Milwaukee is trying to take a different path to the top the way Hammond’s Pistons did years ago. Given the years of directionless forest wandering that has been the last two decades of Bucks basketball, the fact that a plan does appear to be in place offers some solace itself.

Categories: The Off Season

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  1. For the first time in what seems like forever, Milwaukee has:

    A legitimate head coach that wasn’t a lame duck the moment he was hired
    A commitment to defense. No really, a team that plays good D
    A solid big man that anchors the D and produces offensively
    Depth at every position (assuming we can get decent backup PG; c’mon Ridnour!)
    A good look at a playoff run next year and beyond
    Quality free agent signings
    A clear, solid direction in place

    Can I finally be optimistic as a Bucks fan? Is it safe now?

  2. I actually can’t help but be optimistic now. It’s driving me crazy knowing how long it’s going to be before the season starts. Unless by some great evil the “big 3” free agents end up together, I don’t see many teams out there with anywhere near the depth the Bucks have right now. That’s not to say we’re going 82-0, but I can’t see them not being a good team. Just doesn’t seem possible. And I just jinxed it…

  3. This probably isn’t going to be a championship team, but what it is going to be is an exciting regular season team that wins close to 50 games a year. That is plenty good enough for me, at least for a couple seasons in a row. Outside of the very brief George Karl run, being a Bucks fan has been a net negative transaction. Lots of misery, very little joy. Major kudos to Hammond for making the Bucks a relevant basketball team and in such a short period of time.
    Now please, please, please: Bogut: Stay healthy. Jennings: Work on your mid-range jumper.

  4. Ah, qualified optimism, in true Wisconsin style… :-) I hear you all singing, I know just what you mean. I have my doubts about how this team fits together, but they obviously added talent, so I’m excited to see if it can gel. The East could be wide open, he only teams we know what to expect from will be Orlando and Atlanta. So a top-4 finish isn’t a crazy notion.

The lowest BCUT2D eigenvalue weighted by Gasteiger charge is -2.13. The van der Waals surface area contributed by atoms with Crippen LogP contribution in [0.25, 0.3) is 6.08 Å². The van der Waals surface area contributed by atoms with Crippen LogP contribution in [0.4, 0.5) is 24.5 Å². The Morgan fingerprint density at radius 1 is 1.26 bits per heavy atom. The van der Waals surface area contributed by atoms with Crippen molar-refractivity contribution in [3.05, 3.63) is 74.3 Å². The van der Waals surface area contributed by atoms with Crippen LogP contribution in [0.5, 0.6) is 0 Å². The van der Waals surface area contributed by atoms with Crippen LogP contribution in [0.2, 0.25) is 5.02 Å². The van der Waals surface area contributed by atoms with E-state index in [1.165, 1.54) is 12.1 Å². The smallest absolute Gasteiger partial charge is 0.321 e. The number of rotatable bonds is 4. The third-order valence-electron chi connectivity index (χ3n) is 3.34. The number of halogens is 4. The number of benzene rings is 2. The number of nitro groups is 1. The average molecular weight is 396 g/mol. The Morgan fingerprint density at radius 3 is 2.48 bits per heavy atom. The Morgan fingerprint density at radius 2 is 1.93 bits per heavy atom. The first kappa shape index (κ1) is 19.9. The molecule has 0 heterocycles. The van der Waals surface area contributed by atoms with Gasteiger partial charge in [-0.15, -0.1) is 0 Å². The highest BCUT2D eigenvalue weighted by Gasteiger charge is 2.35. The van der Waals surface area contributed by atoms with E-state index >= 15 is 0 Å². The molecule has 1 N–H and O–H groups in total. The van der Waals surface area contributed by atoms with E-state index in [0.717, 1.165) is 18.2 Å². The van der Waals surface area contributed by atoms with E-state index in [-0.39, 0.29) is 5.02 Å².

5. Interesting analysis on the whole, though I would slightly dispute a few particulars. First, to my mind at least, Ron Artest isn’t a star; he may have been one five years ago, but he hasn’t been one in a while. I don’t see Rajon Rondo as a star either, though admittedly, he may become one. (At this point, his “stardom” is a function of the East Coast hype-machine that surrounds the Celtics.)

    Second, the Bucks already do have a top 20 player. Andrew Bogut was third team All NBA; he’s top 15 in other words. If Brandon Jennings becomes the second, Michael Redd’s salary slot could be the third, conceivably.

    That said, after the run the Big Three put together 10 years ago, I’m not at all convinced three stars are the way to go, unless the “stars” align perfectly. (Ten years ago, Ray Allen would have had to have been a few years older and Sam Cassell a few years younger for it too have worked perfectly for the Bucks.) So the Piston model is more likely to work specifically, given Milwaukee’s situation, but it’s also more likely to work generally.

    • Jeremy Schmidt

      I would argue that Rondo was the C’s best player by the time the finals rolled around, but we could go back and forth on that all day. Same with the Bucks Big Three. They were ohsoclose to a finals appearance where they could have really challenged LA. Thanks for the thoughts though, good stuff.